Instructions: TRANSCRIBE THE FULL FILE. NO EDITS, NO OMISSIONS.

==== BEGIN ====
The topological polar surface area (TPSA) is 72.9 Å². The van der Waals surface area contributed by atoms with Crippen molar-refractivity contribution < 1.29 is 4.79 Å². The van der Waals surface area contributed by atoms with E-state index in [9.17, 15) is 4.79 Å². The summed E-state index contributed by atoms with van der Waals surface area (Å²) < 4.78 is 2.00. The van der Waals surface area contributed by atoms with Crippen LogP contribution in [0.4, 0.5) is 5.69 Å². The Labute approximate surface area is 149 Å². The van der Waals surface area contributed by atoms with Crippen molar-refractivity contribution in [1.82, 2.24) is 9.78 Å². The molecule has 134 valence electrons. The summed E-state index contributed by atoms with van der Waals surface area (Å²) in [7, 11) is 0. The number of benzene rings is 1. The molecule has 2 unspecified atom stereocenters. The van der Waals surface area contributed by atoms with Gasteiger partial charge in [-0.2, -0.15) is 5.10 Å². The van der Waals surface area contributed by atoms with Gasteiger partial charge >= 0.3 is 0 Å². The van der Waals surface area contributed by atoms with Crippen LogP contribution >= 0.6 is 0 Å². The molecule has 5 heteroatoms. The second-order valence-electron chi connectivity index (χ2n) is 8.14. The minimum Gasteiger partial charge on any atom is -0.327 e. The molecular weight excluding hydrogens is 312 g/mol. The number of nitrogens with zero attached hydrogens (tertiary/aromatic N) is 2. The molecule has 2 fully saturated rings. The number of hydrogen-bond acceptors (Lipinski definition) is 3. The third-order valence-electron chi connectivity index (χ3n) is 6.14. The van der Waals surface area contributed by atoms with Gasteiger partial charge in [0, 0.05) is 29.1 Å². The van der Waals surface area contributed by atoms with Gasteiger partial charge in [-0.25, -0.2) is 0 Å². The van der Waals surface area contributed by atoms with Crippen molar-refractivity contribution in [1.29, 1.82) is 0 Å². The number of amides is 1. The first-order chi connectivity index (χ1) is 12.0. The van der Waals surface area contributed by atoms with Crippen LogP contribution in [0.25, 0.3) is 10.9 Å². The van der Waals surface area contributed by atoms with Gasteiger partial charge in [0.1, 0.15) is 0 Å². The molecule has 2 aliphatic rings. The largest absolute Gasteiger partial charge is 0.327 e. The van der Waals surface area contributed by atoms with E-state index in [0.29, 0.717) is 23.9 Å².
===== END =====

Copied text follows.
The topological polar surface area (TPSA) is 72.9 Å². The van der Waals surface area contributed by atoms with Crippen molar-refractivity contribution < 1.29 is 4.79 Å². The van der Waals surface area contributed by atoms with E-state index in [9.17, 15) is 4.79 Å². The summed E-state index contributed by atoms with van der Waals surface area (Å²) < 4.78 is 2.00. The van der Waals surface area contributed by atoms with Crippen LogP contribution in [0.4, 0.5) is 5.69 Å². The Labute approximate surface area is 149 Å². The van der Waals surface area contributed by atoms with Crippen molar-refractivity contribution in [1.82, 2.24) is 9.78 Å². The molecule has 134 valence electrons. The summed E-state index contributed by atoms with van der Waals surface area (Å²) in [7, 11) is 0. The number of benzene rings is 1. The molecule has 2 unspecified atom stereocenters. The van der Waals surface area contributed by atoms with Gasteiger partial charge in [-0.2, -0.15) is 5.10 Å². The van der Waals surface area contributed by atoms with Gasteiger partial charge >= 0.3 is 0 Å². The van der Waals surface area contributed by atoms with Crippen LogP contribution >= 0.6 is 0 Å². The molecule has 5 heteroatoms. The second-order valence-electron chi connectivity index (χ2n) is 8.14. The minimum Gasteiger partial charge on any atom is -0.327 e. The molecular weight excluding hydrogens is 312 g/mol. The number of nitrogens with zero attached hydrogens (tertiary/aromatic N) is 2. The molecule has 2 fully saturated rings. The number of hydrogen-bond acceptors (Lipinski definition) is 3. The third-order valence-electron chi connectivity index (χ3n) is 6.14. The van der Waals surface area contributed by atoms with Gasteiger partial charge in [0, 0.05) is 29.1 Å². The van der Waals surface area contributed by atoms with Gasteiger partial charge in [-0.25, -0.2) is 0 Å². The van der Waals surface area contributed by atoms with Crippen molar-refractivity contribution in [1.29, 1.82) is 0 Å². The number of amides is 1. The first-order chi connectivity index (χ1) is 12.0. The van der Waals surface area contributed by atoms with Crippen LogP contribution in [0.25, 0.3) is 10.9 Å². The van der Waals surface area contributed by atoms with Gasteiger partial charge in [0.1, 0.15) is 0 Å². The molecule has 2 aliphatic rings. The largest absolute Gasteiger partial charge is 0.327 e. The van der Waals surface area contributed by atoms with E-state index in [0.29, 0.717) is 23.9 Å².